To me, at the end of the day, that's the core of what we do. But it's still understanding that Raw and SmackDown are completely different where you are trying to hit the biggest audience possible. I'm excited that people like NXT so much, obviously, but I'm excited that we have that variety. If it was all the same, I don't know that the interest level would be the same, and that's part of the magic of what [NXT] is. It's different. One is not better; they are different.
Considering you are no longer presenting NXT exclusively as a developmental brand, how will its future be affected by the upcoming brand split?
It's funny that when people talk about it to me, some will say, 'Well, isn't that the downfall of NXT because when a superstar becomes big enough that he's immediately going to be taken away from you?' I feel that's the strength of the brand. If you look at the growth of NXT in the last couple years, there are points in time when people said, 'Oh no, these characters are getting called up and [NXT] is doomed.' We made somebody else the lead characters of the show and that's the challenge and the beauty of it. It's always fresh, it's always different, it always feels like there is something new going on to me.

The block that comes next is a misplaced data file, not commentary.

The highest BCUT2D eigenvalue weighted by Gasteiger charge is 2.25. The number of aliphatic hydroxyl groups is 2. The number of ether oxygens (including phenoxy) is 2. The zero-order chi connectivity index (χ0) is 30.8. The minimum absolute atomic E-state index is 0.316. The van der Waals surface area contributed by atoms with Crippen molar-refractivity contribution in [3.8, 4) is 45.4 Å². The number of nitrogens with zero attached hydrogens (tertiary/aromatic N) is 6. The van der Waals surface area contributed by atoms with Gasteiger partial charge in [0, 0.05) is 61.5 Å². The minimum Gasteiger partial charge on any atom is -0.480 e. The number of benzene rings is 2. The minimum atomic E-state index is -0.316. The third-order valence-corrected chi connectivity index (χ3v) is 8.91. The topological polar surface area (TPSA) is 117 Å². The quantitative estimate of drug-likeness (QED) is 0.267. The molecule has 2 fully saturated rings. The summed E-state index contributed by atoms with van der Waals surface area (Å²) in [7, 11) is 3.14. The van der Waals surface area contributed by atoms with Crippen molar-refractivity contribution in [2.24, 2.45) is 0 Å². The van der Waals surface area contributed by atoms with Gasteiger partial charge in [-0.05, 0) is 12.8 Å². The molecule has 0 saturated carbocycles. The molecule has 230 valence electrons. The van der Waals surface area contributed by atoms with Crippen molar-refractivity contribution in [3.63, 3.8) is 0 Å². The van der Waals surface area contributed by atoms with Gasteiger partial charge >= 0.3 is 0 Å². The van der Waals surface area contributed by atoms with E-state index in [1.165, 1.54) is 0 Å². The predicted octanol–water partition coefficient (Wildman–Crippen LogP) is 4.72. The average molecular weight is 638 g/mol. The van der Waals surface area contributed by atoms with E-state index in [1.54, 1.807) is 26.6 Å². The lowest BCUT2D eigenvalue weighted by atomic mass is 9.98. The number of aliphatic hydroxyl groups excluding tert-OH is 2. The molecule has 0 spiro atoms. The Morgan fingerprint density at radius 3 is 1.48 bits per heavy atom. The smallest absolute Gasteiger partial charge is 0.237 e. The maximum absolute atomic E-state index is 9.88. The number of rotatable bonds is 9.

With NXT being different, it complements Raw and SmackDown. You have the opportunity to see these guys come in and make a name for themselves on a bigger platform. They can grow themselves while helping to create NXT's brand. Then, if you're following NXT, you're ahead of the curve when they come to Raw and SmackDown. You know everything about them and their backstories. It's like being a fan of the band before they hit it big. You have that claim to fame. And to our most passionate fan base that's an exciting vibe that we have. I think that's why social media is so strong for us -- it's people that want to be ahead of the curve.